A Marketing Revolution for AEC

It wasn’t that long ago when the architecture, engineering and construction (AEC) industries looked down on the idea of marketing and self-promotion. For the most part that has changed today, but in many firms the role of marketing is still dominated by proposal generation leaving little time remaining for analytical thinking about markets and audiences. The industry continues to be behind the curve as compared to other professional service fields.

The role of the web in AEC marketing is no exception. Having a presence online is the norm. Every firm has a website, because everyone expects to find your firm online. While each day, more AEC firms are adding social media tools into their online mix, many more are still reluctant to commit, clinging to the myths about social media’s relevance and purpose.

But even the firms that have embraced social media wholeheartedly tend to be using it as a soft sell compared to the online marketing machines that are bringing in new leads daily for other professional service industries. According to Hinge Marketing’s recent report “Online Marketing for Professional Services Firms,” purchasing decisions are influenced by social media – videos, testimonials, photos, stories. These are the elements that distinguish one firm from another. If a prospective client searches for you online, and you’re not there, they will find your competitor.

The report focuses on five professional services groups – marketing/communications, technology services, management consulting and accounting finance and AEC – and suggests that there is a connection between online lead generation and the growth and profitability of a company. Of the professional services firms they surveyed, those that generate a higher percentage of leads online grow faster and are more profitable. Unfortunately, they also found that very few AEC firms generate online leads at the benchmark rate of 40% or more and that AEC has the lowest growth rate out of all the surveyed professional service industries.

 Could this be because of its low level of online lead generation?

 The AEC firms that were more active online, developed a community and showcased unique assets such as a video saw an increase in new clients and more positive mentions about them online. One featured case study that supports the connection between online lead generation and company growth is the architectural firm Modative. About 90% of Modative’s leads come through the website. The firm receives about four warm online leads a week and its web traffic has increased from 10 visits a week to 400 per day in a short time by using search engine data available through tools like Google Adwords to find good keywords that increased search engine traffic. Modative wrote several pieces of educational content on the topic of “small lot subdivisions” and uploaded to their website in their Resources section and requiring an email address to download each piece. This contact info is added to the firm’s list of leads and becomes part of their sales pipeline.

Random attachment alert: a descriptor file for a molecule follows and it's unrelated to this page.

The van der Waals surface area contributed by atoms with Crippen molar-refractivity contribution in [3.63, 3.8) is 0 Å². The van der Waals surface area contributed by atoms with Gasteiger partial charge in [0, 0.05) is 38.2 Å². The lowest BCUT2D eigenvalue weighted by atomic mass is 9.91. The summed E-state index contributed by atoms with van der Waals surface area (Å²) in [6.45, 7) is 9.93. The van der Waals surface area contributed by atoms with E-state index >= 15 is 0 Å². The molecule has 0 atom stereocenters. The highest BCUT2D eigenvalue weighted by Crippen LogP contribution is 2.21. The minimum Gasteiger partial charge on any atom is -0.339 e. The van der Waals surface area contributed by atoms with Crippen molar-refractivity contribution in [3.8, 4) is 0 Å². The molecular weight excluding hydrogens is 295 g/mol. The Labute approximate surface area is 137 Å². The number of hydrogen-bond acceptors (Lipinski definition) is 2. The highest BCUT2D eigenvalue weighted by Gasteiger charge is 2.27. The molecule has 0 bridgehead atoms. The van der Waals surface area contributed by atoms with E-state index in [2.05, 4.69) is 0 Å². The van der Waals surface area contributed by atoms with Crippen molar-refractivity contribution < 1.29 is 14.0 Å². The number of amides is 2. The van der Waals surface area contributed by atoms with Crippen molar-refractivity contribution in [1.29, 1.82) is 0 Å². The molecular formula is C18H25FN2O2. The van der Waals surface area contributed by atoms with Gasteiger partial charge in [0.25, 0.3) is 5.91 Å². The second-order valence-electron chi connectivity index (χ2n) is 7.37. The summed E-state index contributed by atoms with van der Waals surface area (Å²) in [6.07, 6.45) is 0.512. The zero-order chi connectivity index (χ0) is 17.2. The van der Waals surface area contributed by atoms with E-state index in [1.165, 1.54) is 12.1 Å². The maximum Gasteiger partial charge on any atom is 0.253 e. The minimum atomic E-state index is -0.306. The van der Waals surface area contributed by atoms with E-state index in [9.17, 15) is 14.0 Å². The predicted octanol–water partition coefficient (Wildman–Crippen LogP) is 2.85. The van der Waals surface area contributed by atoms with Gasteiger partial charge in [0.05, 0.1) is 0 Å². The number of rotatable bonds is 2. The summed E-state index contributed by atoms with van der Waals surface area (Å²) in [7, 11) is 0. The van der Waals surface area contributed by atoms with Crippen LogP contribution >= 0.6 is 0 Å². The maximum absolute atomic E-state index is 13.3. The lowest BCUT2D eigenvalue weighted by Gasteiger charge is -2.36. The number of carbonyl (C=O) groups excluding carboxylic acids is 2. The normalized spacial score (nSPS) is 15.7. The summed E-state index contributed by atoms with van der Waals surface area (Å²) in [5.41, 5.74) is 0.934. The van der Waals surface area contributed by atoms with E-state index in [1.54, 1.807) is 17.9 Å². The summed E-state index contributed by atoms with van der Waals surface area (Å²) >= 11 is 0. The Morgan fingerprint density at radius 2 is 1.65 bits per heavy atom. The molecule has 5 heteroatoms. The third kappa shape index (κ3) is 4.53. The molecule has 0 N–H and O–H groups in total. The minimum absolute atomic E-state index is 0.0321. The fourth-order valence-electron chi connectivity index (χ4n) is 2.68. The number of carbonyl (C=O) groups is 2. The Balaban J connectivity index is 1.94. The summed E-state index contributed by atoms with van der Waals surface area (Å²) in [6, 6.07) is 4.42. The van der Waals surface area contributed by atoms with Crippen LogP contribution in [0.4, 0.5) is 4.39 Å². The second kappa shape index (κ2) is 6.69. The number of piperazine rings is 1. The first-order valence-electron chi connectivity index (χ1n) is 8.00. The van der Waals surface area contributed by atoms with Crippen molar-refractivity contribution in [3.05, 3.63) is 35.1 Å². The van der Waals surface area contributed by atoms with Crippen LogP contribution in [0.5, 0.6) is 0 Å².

One fascinating twist in their findings is that the AEC industry uses social media for recruiting more than any of the other industries. Perhaps there are lessons AEC marketers can learn from colleagues in the recruiting department.

If architects and engineers follow the online marketing trends of other professional services groups, could the industry see exponential growth, profitability and a new way to do business?

What do you think? Is online marketing the future for your firm?

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2 comments
  1. danettte said:

    Hi Amanda, this is always a great conversation. I think the AEC industry can leverage social media but looking at it through the lens of lead generation or wanting a hard, fast connection to ROI is ill-fated. Social media is at its core about authenticity, real time, presence, human connection and information sharing. When the financial result becomes the driver, it is obvious and the ability to remain relevant in the social media space is thwarted.

  2. Danette, I see where you are coming from and tend to agree, but I wonder if this is the difference between communications and marketing. If you are engaging in social media to build relationships and communicate ideas with others interested in the topic, then tracking them as a lead isn’t a priority because you are looking at the long-term value of the connection and the reputation you are building for yourself/firm.

    I think the point where you start requiring email addresses for content access s when your strategy shifts from a communications objective to a marketing/lead generation objective — and it becomes about business, sales and ROI – not about sharing ideas.

    With the quantity of information available on the web, I think people have to REALLY want what is being promised. So while this may ensure that the quality of the lead is a good one, I wonder how many opportunities to make an impression were missed because the reader felt like their inbox is already too full of marketing messages.

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